G.R. No. 122749, 31 July 1996


Antonio Valdez and Consuelo Gomez were married in 1971 and begotten 5 children. Valdez filed a petition in 1992 for a declaration of nullity of their marriage pursuant to Article 36 of the Family Code, which was granted hence, marriage is null and void on the ground of their mutual psychological incapacity. Stella and Joaquin are placed under the custody of their mother while the other 3 siblings are free to choose which they prefer.

Gomez sought a clarification of that portion in the decision regarding the procedure for the liquidation of common property in “unions without marriage”. During the hearing on the motion, the children filed a joint affidavit expressing desire to stay with their father.


Whether or not the property regime should be based on co-ownership.


Yes. The Supreme Court ruled that in a void marriage, regardless of the cause thereof, the property relations of the parties are governed by the rules on co-ownership.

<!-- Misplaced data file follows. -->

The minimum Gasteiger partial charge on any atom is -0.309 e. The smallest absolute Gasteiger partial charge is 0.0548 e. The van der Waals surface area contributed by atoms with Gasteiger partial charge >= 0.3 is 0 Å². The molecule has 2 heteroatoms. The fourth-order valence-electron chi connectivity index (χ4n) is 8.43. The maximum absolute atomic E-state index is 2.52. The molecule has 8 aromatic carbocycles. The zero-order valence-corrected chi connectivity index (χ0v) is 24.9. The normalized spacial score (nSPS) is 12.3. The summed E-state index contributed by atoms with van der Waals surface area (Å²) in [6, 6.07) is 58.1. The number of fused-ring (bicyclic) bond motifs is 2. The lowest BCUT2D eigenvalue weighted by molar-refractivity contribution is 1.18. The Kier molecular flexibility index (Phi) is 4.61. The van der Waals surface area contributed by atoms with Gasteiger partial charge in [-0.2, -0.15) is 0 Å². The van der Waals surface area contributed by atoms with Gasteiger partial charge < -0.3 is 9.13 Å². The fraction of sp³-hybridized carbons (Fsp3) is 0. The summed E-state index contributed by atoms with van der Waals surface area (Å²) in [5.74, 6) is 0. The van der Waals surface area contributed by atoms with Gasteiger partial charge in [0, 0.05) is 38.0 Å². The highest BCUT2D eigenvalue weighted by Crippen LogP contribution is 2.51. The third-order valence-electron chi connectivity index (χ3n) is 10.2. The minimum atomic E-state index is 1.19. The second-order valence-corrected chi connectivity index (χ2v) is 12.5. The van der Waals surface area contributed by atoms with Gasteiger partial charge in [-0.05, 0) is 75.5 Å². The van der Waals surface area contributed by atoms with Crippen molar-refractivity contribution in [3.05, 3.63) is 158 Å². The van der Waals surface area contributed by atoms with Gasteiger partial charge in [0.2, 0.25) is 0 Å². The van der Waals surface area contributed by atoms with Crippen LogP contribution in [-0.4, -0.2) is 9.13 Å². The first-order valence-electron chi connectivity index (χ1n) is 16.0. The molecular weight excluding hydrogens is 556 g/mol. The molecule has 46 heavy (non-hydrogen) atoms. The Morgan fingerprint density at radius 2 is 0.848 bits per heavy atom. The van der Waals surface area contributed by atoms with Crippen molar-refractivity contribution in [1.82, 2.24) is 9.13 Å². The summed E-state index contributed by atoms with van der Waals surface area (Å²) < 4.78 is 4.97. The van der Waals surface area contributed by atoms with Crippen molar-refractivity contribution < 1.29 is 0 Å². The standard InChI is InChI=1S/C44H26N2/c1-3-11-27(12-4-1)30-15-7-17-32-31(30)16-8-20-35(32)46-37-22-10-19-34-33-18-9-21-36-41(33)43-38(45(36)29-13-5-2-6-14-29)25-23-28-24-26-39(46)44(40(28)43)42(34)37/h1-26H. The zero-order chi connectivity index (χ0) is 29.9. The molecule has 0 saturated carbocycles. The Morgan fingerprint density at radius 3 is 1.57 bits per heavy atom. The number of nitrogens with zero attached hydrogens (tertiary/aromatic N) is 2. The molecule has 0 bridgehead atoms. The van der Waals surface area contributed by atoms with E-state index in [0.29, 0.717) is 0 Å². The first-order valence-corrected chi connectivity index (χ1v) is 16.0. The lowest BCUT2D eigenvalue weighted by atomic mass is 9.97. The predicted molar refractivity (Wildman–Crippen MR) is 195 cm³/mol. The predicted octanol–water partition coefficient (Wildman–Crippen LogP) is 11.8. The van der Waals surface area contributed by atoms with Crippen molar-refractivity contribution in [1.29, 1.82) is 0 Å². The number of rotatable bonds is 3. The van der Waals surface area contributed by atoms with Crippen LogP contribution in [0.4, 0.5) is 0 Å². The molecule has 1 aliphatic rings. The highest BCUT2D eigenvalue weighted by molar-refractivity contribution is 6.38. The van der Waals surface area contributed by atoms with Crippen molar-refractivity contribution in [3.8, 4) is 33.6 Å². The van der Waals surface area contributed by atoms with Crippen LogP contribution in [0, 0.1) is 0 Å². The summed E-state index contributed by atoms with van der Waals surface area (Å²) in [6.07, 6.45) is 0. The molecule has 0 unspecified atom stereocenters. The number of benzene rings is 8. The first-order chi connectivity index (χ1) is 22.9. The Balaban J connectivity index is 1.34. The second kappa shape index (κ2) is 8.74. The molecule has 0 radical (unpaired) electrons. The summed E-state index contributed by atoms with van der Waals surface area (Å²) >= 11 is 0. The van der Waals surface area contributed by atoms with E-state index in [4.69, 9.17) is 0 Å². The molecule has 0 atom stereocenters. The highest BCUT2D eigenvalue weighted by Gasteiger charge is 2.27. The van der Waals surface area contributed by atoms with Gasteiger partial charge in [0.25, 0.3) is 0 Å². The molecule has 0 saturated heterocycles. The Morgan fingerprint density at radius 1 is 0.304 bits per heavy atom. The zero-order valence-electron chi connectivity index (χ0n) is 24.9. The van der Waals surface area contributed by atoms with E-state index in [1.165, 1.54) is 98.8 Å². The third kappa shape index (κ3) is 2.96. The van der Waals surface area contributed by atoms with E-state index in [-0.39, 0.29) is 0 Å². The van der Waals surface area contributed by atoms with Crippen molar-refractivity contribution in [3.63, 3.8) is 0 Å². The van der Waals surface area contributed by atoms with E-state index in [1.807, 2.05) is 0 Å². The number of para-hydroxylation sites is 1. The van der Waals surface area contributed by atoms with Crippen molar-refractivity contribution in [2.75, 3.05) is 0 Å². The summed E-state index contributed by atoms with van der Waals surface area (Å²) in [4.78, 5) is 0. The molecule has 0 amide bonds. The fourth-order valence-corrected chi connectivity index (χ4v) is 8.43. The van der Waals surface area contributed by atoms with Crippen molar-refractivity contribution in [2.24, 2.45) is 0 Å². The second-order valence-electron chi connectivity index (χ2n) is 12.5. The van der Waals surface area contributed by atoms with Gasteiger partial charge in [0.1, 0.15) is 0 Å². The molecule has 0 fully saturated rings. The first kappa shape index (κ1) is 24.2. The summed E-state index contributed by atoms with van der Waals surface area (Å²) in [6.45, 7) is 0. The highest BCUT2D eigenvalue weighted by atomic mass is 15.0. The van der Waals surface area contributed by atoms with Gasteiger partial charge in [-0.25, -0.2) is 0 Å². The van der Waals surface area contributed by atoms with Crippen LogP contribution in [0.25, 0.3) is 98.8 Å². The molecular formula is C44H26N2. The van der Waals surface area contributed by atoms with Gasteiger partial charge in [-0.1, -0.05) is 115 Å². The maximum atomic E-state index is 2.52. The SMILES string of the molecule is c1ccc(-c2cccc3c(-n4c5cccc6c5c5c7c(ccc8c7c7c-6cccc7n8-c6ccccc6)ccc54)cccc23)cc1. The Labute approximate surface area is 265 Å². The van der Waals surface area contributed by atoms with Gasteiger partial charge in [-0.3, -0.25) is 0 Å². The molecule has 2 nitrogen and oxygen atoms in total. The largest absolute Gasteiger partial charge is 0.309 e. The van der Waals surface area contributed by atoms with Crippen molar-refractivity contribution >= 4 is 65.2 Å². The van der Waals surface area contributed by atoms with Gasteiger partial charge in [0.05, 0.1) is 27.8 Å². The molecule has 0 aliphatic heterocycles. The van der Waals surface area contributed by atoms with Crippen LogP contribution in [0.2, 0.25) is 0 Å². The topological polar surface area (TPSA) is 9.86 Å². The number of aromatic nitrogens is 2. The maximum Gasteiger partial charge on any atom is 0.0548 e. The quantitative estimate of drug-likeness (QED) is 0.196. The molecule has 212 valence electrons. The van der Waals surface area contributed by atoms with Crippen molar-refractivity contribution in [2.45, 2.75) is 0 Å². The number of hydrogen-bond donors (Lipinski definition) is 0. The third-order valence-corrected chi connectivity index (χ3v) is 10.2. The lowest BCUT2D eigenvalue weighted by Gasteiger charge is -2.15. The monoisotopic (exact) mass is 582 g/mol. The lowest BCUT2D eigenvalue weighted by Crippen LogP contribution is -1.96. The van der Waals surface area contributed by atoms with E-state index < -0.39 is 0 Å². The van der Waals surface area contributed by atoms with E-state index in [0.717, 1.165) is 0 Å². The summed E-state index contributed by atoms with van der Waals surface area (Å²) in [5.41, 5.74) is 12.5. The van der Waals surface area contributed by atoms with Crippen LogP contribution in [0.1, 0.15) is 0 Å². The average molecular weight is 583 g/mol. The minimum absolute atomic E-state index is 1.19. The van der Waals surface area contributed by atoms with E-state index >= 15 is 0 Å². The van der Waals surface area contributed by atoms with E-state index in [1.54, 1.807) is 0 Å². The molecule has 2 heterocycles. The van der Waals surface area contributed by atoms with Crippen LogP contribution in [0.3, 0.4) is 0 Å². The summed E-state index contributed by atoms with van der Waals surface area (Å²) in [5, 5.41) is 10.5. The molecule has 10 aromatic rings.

ART. 147. When a man and a woman who are capacitated to marry each other, live exclusively with each other as husband and wife without the benefit of marriage or under a void marriage, their wages and salaries shall be owned by them in equal shares and the property acquired by both of them through their work or industry shall be governed by the rules on co-ownership.

Any property acquired during the union is prima facie presumed to have been obtained through their joint efforts. A party who did not participate in the acquisition of the property shall be considered as having contributed thereto jointly if said party’s efforts consisted in the care and maintenance of the family.

* Case digest by Prince Dave C. Santiago, LLB-1, Andres Bonifacio Law School, SY 2017-2018